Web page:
16th February 2018

Cutting corporate taxes is a hotly debated issue across the globe. Strong supporters argue that doing so attracts investment, while opponents argue such legislation hurts local economies, job seekers and families. Despite this, the Australian government aims to push forward with plans to cut corporate taxes.

With the goal to encourage growth and compete for investment, the government plans to cut taxes for all companies by 25 to 30 percent by 2025. The bill has been met with mixed support. While MP’s in the lower house voted in favour of the bill 75 to 71, the legislation has yet to win over the Senate. Opponents argue that passing the bill will mainly benefit the shareholders of foreign companies, increase the budget deficit and fail to spark the economy.

Countries around the world are competing for investment. They are trying to attract investors, create jobs and stimulate the economy; cutting corporate taxes is the carrot on the stick used to entice inward investment. Though, this is likely not the only reason the government is pushing for the bill. Australian politicians are likely watching other country’s tax legislation with a curious eye.

The US and UK governments have implemented dramatic corporate tax changes. As of 1st January, the US lowered company tax rates to 21%, and the UK’s rates have also dropped over the years – falling from 28 percent in 2010 to 19 percent. If Australia fails to pass these corporate tax cuts, the country’s tax policy will fall behind that of other global leaders.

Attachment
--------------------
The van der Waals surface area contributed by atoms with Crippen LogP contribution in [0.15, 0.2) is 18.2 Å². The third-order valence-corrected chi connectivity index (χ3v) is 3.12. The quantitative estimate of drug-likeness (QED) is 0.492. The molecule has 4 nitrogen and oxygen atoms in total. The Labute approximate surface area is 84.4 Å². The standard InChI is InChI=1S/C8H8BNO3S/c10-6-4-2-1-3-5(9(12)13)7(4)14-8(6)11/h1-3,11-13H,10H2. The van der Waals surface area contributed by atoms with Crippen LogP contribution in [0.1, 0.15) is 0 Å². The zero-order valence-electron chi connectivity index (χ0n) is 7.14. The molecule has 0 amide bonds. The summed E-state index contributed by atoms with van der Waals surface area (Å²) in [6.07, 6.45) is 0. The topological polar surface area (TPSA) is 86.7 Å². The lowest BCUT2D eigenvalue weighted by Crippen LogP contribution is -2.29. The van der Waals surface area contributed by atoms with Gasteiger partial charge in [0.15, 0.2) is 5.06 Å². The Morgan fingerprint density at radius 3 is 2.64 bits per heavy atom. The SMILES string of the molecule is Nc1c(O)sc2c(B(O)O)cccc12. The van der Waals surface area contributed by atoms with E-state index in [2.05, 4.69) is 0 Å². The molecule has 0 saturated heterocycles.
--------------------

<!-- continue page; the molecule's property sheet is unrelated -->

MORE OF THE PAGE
“US moves, along with other nations’ commitments, will leave Australia with the second-highest company tax rate in the OECD,” said BCA chief executive Jennifer Westacott.

While the tax policy is likely aimed to increase competitiveness, there are plenty of skeptics who disagree with the proposed legislation, though Australian Treasurer Scott Morrison said “I cannot understand how keeping taxes high for these businesses helps them employ more Australians or boost their wages, it just doesn't make any sense.”

Outside of the political spectrum, economists have their doubts about the proposed legislation. According to some, Australia already offers generous tax breaks to companies.

Aberdeen Standard Investments’ chief economist Jeremy Lambson notes the potential drawbacks of slashing corporate taxes. He said that if the government passes this bill in isolation, it could actually add to the budget deficit and not realise the expected growth that would justify implementing it.

Many Australians across the country disagree with the bill as well. Peter Swan, a professor of finance at University of New South Wales business school, strongly disagrees with the legislation, noting how it could have dramatic effects on people across the country.

“This corporate tax plan is a disaster that would cost every Australian man, woman and child about $1,600...Because of dividend imputation it would simply benefit foreign companies without increasing investment in Australia,” Swan said.

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